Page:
Today’s Senior Oration is Humans Are Like Onions, by Gianna Blundo ’15. Enjoy!
Humans are like onions: we have layers. Skin color, hair, eyes, height, weight…. each of us has our own unique external beauty. However, we often get lost in the superficial differences between us and fail to see the beauty of all life…of ourself. We are blinded by the variations of appearance and culture. We forget what we have in common: we are human. This element is both empowering and limiting. Our motto Pro Humanitate serves to remind us to unite at Wake Forest to use our common basis of humanity for the collective good. In this way we can work together toward the amelioration of the problems of today and tomorrow. Our humanity is also limiting, because it is what reminds us of our imperfections, our differences, and our boundaries as mistake-prone individuals. We are human. We are different.
When first coming to Wake Forest I struggled to find a community and find that “home-away-from-home” feeling. For many months I felt as though I was just a guest, a stranger to most of my hall, and even to myself. Since I was little I have known my appearance is that of a minority. I am Asian-American but, having been adopted by an Italian-American family, I don’t identify as Asian. I have always identified with the Italian-American culture in which I was raised.
It has come to my attention that no matter what my age, my looks are still an overpowering association. On regular occasion a stranger will ask me, “Where you are from?” I say Wilmington, North Carolina but repeatedly people say, “No, no…I mean where are you from? What country is your family from?”. This question equally confuses me because my parents were born and raised in the Unites States, “Tennessee… Virginia.” I offer. Naturally I ask myself why I feel as though I must lay out my family tree to some stranger with a simple question. Though I was adopted as a baby from another country, that is not who I am. It is only a small part of me. You see, people look at each other too often and see, “Different.” or “Other.”.
At Wake, I have not felt mocked by my peers as I was on the playground when I was younger for my eye and face shape. I did feel however my peers’ tendency to judge others based upon differences. Differences even as rudimentary and elementary as style, height, and brand. I became caught up in the differences between all of us too. In fact, I found myself ensnared in an old trap of negative body image and struggled with my adolescent eating disorder problems once again. I lost sight of what health really means. While re-searching for nonexistent perfection I lost sight of how wonderful difference and uniqueness are. But this is no humdrum story, because Wake Forest allowed me to grow even more so by learning to break free from the chains of surface-level judgments that tried to restrain me.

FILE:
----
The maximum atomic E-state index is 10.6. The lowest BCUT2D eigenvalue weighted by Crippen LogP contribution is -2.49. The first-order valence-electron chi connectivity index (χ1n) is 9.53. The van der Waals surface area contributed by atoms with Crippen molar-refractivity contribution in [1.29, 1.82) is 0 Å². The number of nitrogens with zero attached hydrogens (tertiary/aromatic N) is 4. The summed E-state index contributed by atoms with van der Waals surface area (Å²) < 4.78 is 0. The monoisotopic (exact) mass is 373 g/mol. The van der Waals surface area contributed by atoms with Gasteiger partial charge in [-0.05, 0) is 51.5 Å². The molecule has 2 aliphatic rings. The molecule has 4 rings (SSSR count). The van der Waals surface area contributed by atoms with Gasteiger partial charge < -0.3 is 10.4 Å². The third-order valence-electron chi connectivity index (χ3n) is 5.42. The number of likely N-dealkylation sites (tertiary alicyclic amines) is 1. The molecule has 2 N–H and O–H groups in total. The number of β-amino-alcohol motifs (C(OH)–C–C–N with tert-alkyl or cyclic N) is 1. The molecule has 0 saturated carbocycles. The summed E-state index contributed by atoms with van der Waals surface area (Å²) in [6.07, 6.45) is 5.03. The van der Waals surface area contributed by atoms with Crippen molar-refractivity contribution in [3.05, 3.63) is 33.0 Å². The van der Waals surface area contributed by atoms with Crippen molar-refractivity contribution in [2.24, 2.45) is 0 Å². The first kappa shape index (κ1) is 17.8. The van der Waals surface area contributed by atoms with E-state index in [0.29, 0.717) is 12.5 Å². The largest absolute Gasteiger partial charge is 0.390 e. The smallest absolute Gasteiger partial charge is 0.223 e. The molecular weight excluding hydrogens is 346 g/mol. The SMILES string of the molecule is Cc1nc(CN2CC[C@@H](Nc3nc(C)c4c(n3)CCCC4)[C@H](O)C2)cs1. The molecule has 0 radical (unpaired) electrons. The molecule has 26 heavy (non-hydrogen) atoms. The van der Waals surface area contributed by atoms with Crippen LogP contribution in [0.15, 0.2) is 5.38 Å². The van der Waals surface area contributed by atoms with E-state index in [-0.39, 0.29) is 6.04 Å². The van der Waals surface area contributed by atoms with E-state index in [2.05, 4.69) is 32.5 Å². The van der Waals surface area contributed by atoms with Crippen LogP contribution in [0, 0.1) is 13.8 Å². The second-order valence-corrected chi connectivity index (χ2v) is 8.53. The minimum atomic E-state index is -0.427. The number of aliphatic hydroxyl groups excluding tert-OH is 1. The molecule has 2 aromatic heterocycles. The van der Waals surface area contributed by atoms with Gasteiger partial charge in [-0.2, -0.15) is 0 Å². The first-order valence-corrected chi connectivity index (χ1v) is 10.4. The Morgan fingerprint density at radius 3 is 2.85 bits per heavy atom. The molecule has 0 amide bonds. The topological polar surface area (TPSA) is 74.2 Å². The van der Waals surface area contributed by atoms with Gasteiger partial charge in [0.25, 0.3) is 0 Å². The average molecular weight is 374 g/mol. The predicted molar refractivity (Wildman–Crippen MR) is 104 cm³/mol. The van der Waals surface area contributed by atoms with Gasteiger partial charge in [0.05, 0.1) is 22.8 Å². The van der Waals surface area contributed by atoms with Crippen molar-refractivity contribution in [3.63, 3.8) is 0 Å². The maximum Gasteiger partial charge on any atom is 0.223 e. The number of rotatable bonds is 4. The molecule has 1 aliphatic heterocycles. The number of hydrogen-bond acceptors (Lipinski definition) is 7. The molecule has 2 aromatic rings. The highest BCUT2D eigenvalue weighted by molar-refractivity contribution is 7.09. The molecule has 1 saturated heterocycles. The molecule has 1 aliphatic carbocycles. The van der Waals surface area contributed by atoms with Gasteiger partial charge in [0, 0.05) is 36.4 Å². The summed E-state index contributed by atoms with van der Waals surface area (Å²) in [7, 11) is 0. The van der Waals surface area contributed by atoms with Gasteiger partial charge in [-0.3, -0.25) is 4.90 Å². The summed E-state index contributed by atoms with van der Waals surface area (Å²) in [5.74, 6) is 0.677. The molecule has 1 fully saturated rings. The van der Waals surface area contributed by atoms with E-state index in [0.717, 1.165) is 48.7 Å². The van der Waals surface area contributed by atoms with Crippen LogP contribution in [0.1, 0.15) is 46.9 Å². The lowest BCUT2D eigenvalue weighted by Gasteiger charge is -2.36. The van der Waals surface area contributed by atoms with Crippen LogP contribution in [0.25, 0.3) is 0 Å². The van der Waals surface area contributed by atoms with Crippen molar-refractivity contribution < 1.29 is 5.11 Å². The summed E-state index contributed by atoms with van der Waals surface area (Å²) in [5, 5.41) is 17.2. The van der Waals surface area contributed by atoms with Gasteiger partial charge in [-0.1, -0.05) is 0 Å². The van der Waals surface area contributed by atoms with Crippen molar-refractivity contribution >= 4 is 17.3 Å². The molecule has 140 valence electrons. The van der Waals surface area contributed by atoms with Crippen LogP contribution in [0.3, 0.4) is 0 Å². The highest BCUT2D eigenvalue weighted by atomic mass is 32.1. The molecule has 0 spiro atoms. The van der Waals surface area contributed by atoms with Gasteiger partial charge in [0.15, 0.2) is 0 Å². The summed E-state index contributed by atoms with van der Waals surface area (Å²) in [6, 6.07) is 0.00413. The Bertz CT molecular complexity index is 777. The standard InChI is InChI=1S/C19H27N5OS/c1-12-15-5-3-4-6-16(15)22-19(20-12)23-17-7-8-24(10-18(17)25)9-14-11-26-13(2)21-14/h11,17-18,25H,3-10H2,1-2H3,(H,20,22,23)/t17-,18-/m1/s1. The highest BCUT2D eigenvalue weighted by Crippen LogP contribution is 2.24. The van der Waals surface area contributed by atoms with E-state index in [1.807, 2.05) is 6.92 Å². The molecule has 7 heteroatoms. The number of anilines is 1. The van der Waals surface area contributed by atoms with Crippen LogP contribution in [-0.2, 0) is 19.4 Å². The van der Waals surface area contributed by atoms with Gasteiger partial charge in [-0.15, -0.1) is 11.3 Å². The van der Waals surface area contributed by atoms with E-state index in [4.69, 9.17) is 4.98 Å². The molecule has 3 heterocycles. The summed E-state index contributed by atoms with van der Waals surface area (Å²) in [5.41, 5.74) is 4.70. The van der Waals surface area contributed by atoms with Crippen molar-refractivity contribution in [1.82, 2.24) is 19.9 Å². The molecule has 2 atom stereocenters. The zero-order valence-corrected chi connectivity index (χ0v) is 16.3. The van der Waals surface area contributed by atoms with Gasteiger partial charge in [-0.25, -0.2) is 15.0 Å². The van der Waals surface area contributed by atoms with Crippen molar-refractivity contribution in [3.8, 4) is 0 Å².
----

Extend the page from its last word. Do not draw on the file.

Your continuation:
My escape from superficial delineation had much to do with academics. It was through taking an array of classes with professors who had a passion for their subject that I let go of superficial comparisons and was reminded of perspective. My sophomore year in my Intro to Buddhist Traditions class, Professor Johnston familiarized me with the concept of mindfulness, the power of now, the power of understanding suffering and the transient nature of life. That same year my Health Psychology class with Doctor Katula studied Tuesdays With Morrie, which seemed to magically line up with many notions in my Buddhism class. I was reminded that we all face battles of varying degrees and that transient things such as skin and beauty are just that: transient. We age. We change. I was further re-grounded by the loss of one of the biggest mentors of my life: my Martial Arts Sensei of 13 years. Through seeing life happen around me and taking diverse classes I discovered how much I had zoomed in on my life perspective. Bodily imperfections, racial difference…enough! I was reminded of what a tiny part I am in this large and mysteriously complex universe. I found that there are many people at Wake who see beyond our differences and embrace them in their daily lives. There are those who equally thirst for knowledge and understanding of cultures, even worlds, beyond their own. Our small Wake community let me reach out to professors and connect with those students.
To learn the value of now is something of infinite importance. To try to let go and be in the moment is cathartic. It is a skill to be able to sit with oneself in silence and be in good company. Even though we might feel restless and uncomfortable, there is value in shoving aside pestering thoughts to just …be. Breathe…. sit…and unplug. I have found that having the eyes and curiosity of a child allows our differences and our self-criticism to slip away. Too often humanity fractures itself due to alienation based upon differences in skin, height, culture and weight instead of embracing diversity. I look Asian but was adopted by Italian-Americans. I speak French, but love Indian and Vietnamese food. You cannot tell much from the outside who a person is because it tells not even where they’re from. Each of us has different types of battles, and our own stories that are still being written. If we look at the world not by the spaces that separate us but instead with the curious non-judgmental eyes of a child, then we can learn to accept differences to see the world in a fascinating new light. As Aristotle elegantly reminds us, “It is the mark of an educated mind to be able to entertain a thought without accepting it”.